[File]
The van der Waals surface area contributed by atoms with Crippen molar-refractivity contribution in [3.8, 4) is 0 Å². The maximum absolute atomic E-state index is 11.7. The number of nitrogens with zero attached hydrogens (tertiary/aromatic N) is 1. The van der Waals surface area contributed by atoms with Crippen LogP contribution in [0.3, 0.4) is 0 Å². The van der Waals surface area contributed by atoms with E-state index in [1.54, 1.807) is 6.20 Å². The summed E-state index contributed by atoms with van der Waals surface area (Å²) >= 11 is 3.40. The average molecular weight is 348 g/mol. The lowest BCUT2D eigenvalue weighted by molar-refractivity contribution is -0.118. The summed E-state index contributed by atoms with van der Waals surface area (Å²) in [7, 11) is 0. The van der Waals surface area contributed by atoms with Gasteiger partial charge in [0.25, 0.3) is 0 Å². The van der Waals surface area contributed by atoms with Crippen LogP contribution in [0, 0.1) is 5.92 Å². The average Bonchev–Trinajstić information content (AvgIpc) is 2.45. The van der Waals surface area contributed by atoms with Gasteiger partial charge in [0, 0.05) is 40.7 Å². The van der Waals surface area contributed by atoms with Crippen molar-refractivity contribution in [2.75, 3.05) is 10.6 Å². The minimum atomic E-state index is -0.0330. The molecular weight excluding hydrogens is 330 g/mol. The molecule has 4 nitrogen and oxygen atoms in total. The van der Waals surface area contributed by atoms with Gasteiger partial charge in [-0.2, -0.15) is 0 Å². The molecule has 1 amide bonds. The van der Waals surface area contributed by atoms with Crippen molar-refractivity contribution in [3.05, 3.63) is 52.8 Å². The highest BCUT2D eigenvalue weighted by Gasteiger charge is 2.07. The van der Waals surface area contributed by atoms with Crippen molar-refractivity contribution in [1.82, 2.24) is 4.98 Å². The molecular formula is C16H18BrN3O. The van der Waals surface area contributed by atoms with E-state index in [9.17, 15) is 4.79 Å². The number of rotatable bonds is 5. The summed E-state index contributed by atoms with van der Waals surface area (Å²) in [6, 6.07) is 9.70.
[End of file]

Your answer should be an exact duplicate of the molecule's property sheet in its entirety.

The van der Waals surface area contributed by atoms with Crippen molar-refractivity contribution in [3.8, 4) is 0 Å². The maximum absolute atomic E-state index is 11.7. The number of nitrogens with zero attached hydrogens (tertiary/aromatic N) is 1. The van der Waals surface area contributed by atoms with Crippen LogP contribution in [0.3, 0.4) is 0 Å². The van der Waals surface area contributed by atoms with E-state index in [1.54, 1.807) is 6.20 Å². The summed E-state index contributed by atoms with van der Waals surface area (Å²) >= 11 is 3.40. The average molecular weight is 348 g/mol. The lowest BCUT2D eigenvalue weighted by molar-refractivity contribution is -0.118. The summed E-state index contributed by atoms with van der Waals surface area (Å²) in [7, 11) is 0. The van der Waals surface area contributed by atoms with Gasteiger partial charge in [0.25, 0.3) is 0 Å². The van der Waals surface area contributed by atoms with Crippen LogP contribution in [0, 0.1) is 5.92 Å². The average Bonchev–Trinajstić information content (AvgIpc) is 2.45. The van der Waals surface area contributed by atoms with Gasteiger partial charge in [0, 0.05) is 40.7 Å². The van der Waals surface area contributed by atoms with Crippen molar-refractivity contribution in [2.75, 3.05) is 10.6 Å². The minimum atomic E-state index is -0.0330. The molecular weight excluding hydrogens is 330 g/mol. The molecule has 4 nitrogen and oxygen atoms in total. The van der Waals surface area contributed by atoms with Gasteiger partial charge in [-0.2, -0.15) is 0 Å². The molecule has 1 amide bonds. The van der Waals surface area contributed by atoms with Crippen molar-refractivity contribution in [3.05, 3.63) is 52.8 Å². The highest BCUT2D eigenvalue weighted by Gasteiger charge is 2.07. The van der Waals surface area contributed by atoms with Crippen molar-refractivity contribution in [1.82, 2.24) is 4.98 Å². The molecular formula is C16H18BrN3O. The van der Waals surface area contributed by atoms with E-state index in [9.17, 15) is 4.79 Å². The number of rotatable bonds is 5. The summed E-state index contributed by atoms with van der Waals surface area (Å²) in [6, 6.07) is 9.70.